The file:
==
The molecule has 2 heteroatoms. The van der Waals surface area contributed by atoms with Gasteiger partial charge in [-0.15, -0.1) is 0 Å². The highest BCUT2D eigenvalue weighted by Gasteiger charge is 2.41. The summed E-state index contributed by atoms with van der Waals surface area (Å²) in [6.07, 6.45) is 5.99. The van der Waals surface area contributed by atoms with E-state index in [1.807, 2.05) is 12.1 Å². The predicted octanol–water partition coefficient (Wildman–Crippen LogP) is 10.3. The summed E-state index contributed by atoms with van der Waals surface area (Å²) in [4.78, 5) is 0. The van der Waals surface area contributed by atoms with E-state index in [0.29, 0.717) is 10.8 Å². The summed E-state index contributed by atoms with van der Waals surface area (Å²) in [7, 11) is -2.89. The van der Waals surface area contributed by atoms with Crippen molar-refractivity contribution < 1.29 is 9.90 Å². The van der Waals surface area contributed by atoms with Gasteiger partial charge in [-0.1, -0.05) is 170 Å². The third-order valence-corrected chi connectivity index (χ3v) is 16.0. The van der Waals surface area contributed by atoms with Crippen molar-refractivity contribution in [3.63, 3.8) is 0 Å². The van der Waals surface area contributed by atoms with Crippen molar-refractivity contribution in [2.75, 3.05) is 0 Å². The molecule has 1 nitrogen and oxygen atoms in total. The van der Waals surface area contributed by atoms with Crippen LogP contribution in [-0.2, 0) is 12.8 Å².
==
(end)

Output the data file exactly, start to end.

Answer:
The molecule has 2 heteroatoms. The van der Waals surface area contributed by atoms with Gasteiger partial charge in [-0.15, -0.1) is 0 Å². The highest BCUT2D eigenvalue weighted by Gasteiger charge is 2.41. The summed E-state index contributed by atoms with van der Waals surface area (Å²) in [6.07, 6.45) is 5.99. The van der Waals surface area contributed by atoms with E-state index in [1.807, 2.05) is 12.1 Å². The predicted octanol–water partition coefficient (Wildman–Crippen LogP) is 10.3. The summed E-state index contributed by atoms with van der Waals surface area (Å²) in [4.78, 5) is 0. The van der Waals surface area contributed by atoms with E-state index in [0.29, 0.717) is 10.8 Å². The summed E-state index contributed by atoms with van der Waals surface area (Å²) in [7, 11) is -2.89. The van der Waals surface area contributed by atoms with Crippen molar-refractivity contribution < 1.29 is 9.90 Å². The van der Waals surface area contributed by atoms with Gasteiger partial charge in [-0.1, -0.05) is 170 Å². The third-order valence-corrected chi connectivity index (χ3v) is 16.0. The van der Waals surface area contributed by atoms with Crippen molar-refractivity contribution in [3.63, 3.8) is 0 Å². The van der Waals surface area contributed by atoms with Crippen molar-refractivity contribution in [2.75, 3.05) is 0 Å². The molecule has 1 nitrogen and oxygen atoms in total. The van der Waals surface area contributed by atoms with Crippen LogP contribution in [-0.2, 0) is 12.8 Å².